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ARTICLE: The Eiger Nordwand Revealed - by Kate Cooper

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Dr. Kate Cooper interviews Rainer Rettner:

Rainer Rettner has been researching the Eigerwand for most of his adult life. The documents he has gathered form one of the most extensive archives of Eiger material in the world. Last year he published a joint work with Daniel Anker on the Corti affair which dramatically redeemed Corti’s reputation.

An in-depth article, illustrated with stunning historical photo's and exciting new info on the North Face history. With commentary by Luca Signorelli.

Read More: http://www.ukclimbing.com/articles/page.php?id=1004
 Doug 27 May 2008
Thanks Kate, did you ask Rainer if there were any plans for an English edition ?

 Justin T 27 May 2008
In reply to Jack Geldard - Editor - UKC:

Fantastic article with great pics!
 Henry L Buckle 28 May 2008
In reply to Jack Geldard - Editor - UKC:

good stuff. More historical stuff please.
In reply to Doug:
> Thanks Kate, did you ask Rainer if there were any plans for an English edition ?

I believe this book will see several translations, including an English one. But I think that maybe Reiner itself could give us some news on this

I repeat here what I wrote in another occasion: I think that what Rainer has done with "Triumphe und Tragodie" (despite the clichèed title!) is a landmark work, as (together with Daniel Anker's "Verical Arena) it takes Eiger history of the shadow of wildly popular but not necessarily accurate works such as Harrer's "White Spider" and put it into the realm of serious historiography. The good thing is that he hasn't really "revised" anything, he has just connected the dots the right way.

One of the thing I like of Rainer's attitude is the fact that he is remarkably cautious when it comes to jump to conclusion, even when it would be very easy for him to do precisely that. Something very uncommon in a genre where insinuations and half truths are quite the norm.

Climbing historiography is a genre that seemed to have died out (outside ultra specialistic books that, as detailed as they may be, can have only a limited appeal to the general public). Most books of "climbing history" are personal recollections, or personal explorations of a topic related to climbing (most biographies of great climbers seem to fall in either of these two fields). Reiner is taking this genre by storm, and I wish him all the luck he deserves.
 Alex Roddie 28 May 2008
In reply to Jack Geldard - Editor - UKC:
That's amazing. Some of those photos are incredible--really brought it to life. Good work!
 gingerkate 28 May 2008
In reply to Doug:
Cheers Doug. I very much hope there will be an English edition; the photos in themselves are great, but I really want to be able to read the whole book properly ... and I'm sure lots of other people will feel the same ... it inarguably deserves to be out in English and other languages too.
 Doug 28 May 2008
In reply to gingerkate: Maybe éditions Guérin will bring out a French edition, would be a good addition to their catalogue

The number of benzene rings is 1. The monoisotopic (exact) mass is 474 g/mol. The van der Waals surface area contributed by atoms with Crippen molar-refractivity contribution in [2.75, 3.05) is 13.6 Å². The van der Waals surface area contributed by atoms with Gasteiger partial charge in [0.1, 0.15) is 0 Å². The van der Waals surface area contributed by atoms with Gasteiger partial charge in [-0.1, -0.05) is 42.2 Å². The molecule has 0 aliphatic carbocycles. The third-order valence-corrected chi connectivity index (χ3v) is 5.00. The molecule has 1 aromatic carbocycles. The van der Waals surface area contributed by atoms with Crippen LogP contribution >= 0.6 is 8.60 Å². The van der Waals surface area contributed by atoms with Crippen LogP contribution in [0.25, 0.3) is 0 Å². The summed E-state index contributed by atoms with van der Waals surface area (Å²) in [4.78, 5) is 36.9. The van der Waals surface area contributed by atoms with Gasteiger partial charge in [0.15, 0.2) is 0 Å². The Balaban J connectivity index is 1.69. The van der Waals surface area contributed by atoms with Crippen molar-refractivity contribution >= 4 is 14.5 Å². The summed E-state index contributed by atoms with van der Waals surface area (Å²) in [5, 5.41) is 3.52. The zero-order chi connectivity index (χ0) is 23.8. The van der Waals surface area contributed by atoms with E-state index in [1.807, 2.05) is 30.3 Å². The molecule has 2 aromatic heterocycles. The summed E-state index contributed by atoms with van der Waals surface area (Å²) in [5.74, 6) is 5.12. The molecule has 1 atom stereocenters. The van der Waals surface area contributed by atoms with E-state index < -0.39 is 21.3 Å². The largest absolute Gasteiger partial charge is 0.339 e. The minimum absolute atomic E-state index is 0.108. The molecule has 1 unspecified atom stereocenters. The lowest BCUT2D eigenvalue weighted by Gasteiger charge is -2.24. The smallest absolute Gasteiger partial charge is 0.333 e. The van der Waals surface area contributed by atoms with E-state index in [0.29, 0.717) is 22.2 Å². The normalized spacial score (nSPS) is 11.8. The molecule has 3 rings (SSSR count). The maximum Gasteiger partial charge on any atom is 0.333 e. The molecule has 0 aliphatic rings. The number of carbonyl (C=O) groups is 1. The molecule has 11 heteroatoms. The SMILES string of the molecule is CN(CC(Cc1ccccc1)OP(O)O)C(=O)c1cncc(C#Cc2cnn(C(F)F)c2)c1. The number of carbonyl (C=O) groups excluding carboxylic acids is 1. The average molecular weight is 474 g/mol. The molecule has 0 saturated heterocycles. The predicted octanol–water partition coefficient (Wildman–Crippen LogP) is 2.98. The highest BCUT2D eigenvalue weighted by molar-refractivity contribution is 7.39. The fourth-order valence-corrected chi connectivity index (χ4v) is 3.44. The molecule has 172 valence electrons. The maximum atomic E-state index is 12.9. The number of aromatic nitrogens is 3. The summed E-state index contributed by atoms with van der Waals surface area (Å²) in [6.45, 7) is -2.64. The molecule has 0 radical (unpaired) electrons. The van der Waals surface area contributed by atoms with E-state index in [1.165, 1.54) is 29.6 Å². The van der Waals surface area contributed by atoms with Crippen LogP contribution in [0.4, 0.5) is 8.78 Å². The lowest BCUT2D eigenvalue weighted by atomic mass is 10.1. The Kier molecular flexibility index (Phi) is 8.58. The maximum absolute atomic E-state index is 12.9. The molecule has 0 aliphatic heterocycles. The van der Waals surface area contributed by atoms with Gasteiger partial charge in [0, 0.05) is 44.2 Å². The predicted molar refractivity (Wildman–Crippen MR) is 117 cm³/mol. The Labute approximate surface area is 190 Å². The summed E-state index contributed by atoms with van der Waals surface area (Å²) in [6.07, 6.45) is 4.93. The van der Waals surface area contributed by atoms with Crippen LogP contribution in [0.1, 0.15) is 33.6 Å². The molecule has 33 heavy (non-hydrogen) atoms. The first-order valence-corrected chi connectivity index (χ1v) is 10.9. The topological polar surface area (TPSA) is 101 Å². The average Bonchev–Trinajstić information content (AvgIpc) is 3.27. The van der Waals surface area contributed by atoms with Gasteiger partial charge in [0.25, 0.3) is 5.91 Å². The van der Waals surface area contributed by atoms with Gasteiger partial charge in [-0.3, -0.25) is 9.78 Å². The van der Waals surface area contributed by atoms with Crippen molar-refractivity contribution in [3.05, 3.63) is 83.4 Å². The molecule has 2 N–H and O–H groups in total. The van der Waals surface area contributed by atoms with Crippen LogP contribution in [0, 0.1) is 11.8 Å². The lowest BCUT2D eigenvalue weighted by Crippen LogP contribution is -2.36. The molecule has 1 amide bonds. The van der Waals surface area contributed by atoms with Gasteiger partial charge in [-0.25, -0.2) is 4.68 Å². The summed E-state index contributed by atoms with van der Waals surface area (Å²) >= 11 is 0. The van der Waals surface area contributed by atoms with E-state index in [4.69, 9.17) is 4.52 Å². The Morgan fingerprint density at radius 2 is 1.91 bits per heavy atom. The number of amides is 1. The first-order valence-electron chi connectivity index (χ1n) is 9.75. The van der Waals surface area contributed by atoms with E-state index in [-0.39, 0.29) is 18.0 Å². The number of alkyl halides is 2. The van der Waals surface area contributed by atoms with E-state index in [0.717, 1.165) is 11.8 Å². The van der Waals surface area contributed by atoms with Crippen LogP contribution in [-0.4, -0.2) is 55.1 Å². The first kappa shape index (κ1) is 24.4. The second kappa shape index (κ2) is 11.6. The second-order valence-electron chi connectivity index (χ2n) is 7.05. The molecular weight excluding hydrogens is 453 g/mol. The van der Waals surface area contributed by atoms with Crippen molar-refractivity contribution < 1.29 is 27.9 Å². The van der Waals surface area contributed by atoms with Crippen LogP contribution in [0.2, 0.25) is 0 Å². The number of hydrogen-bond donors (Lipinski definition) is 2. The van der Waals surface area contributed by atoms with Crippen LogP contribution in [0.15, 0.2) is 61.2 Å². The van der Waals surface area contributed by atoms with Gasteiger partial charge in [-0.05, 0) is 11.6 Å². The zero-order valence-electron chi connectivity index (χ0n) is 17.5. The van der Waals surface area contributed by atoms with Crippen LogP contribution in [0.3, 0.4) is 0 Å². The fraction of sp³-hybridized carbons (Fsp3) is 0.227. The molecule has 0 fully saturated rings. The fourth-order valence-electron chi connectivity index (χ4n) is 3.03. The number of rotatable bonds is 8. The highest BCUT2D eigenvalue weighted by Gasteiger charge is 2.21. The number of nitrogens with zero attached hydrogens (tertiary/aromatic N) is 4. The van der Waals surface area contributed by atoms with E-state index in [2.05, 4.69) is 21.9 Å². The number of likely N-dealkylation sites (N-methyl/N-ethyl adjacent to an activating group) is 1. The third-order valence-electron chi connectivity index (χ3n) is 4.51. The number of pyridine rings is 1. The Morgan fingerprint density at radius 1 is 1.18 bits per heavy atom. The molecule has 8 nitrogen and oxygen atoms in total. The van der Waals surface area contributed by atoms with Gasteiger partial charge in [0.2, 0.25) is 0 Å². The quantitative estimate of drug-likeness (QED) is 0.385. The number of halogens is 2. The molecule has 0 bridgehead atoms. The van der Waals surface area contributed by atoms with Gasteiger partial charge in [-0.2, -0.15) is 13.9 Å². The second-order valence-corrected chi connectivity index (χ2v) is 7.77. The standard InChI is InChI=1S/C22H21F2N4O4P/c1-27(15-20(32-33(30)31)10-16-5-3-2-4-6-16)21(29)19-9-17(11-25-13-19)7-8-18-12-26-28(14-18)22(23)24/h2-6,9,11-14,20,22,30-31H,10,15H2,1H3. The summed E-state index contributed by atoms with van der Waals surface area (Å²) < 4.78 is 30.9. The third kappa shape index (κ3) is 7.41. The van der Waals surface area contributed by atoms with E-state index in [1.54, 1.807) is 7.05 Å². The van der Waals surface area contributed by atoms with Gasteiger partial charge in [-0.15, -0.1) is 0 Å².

gingerkate 28 May 2008
In reply to Alex Roddie:
I know, the photos Rainer has gathered together really are marvellous. The book is full of great shots like those. Much of it has a photo on every page, and it's nearly 290 pages long.
 Al Evans 29 May 2008
In reply to gingerkate: Tremendous Kate, how did you get on to that? It's so good I'm sending it to Geoff Birtles who never reads anything on here on principle.
 Al Evans 29 May 2008
In reply to Luca Signorelli: Luca, I think you are being a bit dismissive of 'The White Spider' . Whatever its mistakes and its innacuracies, it is the 'histography' that has lead to books like the one in question,without it I'm not sure they would ever exist.
 gingerkate 29 May 2008
In reply to Al Evans:
Thanks Al! It was a privilege to be able to do it.
I got talking (via email) to Rainer, having read something he posted here. He's a great bloke and a mine of information. I've met some wonderful and extraordinary people on these forums.
In reply to Al Evans:
> (In reply to Luca Signorelli) Luca, I think you are being a bit dismissive of 'The White Spider' . Whatever its mistakes and its innacuracies, it is the 'histography' that has lead to books like the one in question,without it I'm not sure they would ever exist.

As any climber of my age, I've spent days and days of my teens reading White Spider cover to cover several times, and dreaming of Eiger. Thus I don't deny (nobody does, I think) that's Harrer wrote something who had a tremendous impact on a generation of would-be mountaineers.

This said, the importance of WS is not specifically AS a history of Eiger. While Harrer and Kurt Maix intended it as the definitive history of Eiger up to 1958, it’s half a book of memories, and half a collection of Eiger stories, filtered through Harrer and Maix opinion and prejudices. As Rainer says, he did quite a good job with the Hinterstoisser/Kurtz disaster, but his treatment of Corti was downright awful (with one minor excuse – Harrer wasn’t the only one who messed up with that ugly story)

Also, I think that Anker’s “Vertical Arena” and Rainer’s “Triumphe un Tragodien” could have been written even if “White Spider” was never published – they’re not revising or updating Harrer’s book, they’re re evaluating Eiger history from scratches. What Daniel and Reiner did was going back to the primary sources (the proper way to write history, btw), without getting sidetracked on dissecting “White Spider” (which should be evaluated for what it is and in the context of the age when it was written)

(Of course, you may still reply : "Yes, but without "The White Spider" no one would buy ANY book on Eiger!". Point taken - but yet, this tells us much on Harrer and Maix ability to create an appealing product, but not much on "White Spider" qualities as a reliable work of history)